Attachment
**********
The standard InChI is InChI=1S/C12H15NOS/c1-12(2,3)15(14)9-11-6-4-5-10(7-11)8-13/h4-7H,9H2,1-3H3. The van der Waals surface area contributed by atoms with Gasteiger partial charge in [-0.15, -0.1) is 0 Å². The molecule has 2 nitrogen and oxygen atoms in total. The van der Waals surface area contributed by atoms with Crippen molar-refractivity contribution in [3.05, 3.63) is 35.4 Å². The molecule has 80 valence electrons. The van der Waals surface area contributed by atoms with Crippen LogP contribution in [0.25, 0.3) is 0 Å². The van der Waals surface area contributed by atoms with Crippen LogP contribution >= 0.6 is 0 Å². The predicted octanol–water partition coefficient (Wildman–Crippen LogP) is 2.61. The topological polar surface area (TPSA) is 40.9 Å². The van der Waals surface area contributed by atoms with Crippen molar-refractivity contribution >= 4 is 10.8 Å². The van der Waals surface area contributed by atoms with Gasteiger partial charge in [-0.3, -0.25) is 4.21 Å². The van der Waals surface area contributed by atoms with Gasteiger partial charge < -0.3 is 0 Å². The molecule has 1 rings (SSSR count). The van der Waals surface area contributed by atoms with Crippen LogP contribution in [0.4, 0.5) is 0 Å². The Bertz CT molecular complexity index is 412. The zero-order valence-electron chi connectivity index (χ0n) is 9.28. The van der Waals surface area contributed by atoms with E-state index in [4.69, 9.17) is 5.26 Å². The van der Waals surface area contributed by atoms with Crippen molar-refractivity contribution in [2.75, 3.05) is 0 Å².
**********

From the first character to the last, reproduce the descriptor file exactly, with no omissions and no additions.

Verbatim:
The standard InChI is InChI=1S/C12H15NOS/c1-12(2,3)15(14)9-11-6-4-5-10(7-11)8-13/h4-7H,9H2,1-3H3. The van der Waals surface area contributed by atoms with Gasteiger partial charge in [-0.15, -0.1) is 0 Å². The molecule has 2 nitrogen and oxygen atoms in total. The van der Waals surface area contributed by atoms with Crippen molar-refractivity contribution in [3.05, 3.63) is 35.4 Å². The molecule has 80 valence electrons. The van der Waals surface area contributed by atoms with Crippen LogP contribution in [0.25, 0.3) is 0 Å². The van der Waals surface area contributed by atoms with Crippen LogP contribution >= 0.6 is 0 Å². The predicted octanol–water partition coefficient (Wildman–Crippen LogP) is 2.61. The topological polar surface area (TPSA) is 40.9 Å². The van der Waals surface area contributed by atoms with Crippen molar-refractivity contribution >= 4 is 10.8 Å². The van der Waals surface area contributed by atoms with Gasteiger partial charge in [-0.3, -0.25) is 4.21 Å². The van der Waals surface area contributed by atoms with Gasteiger partial charge < -0.3 is 0 Å². The molecule has 1 rings (SSSR count). The van der Waals surface area contributed by atoms with Crippen LogP contribution in [0.4, 0.5) is 0 Å². The Bertz CT molecular complexity index is 412. The zero-order valence-electron chi connectivity index (χ0n) is 9.28. The van der Waals surface area contributed by atoms with E-state index in [4.69, 9.17) is 5.26 Å². The van der Waals surface area contributed by atoms with Crippen molar-refractivity contribution in [2.75, 3.05) is 0 Å².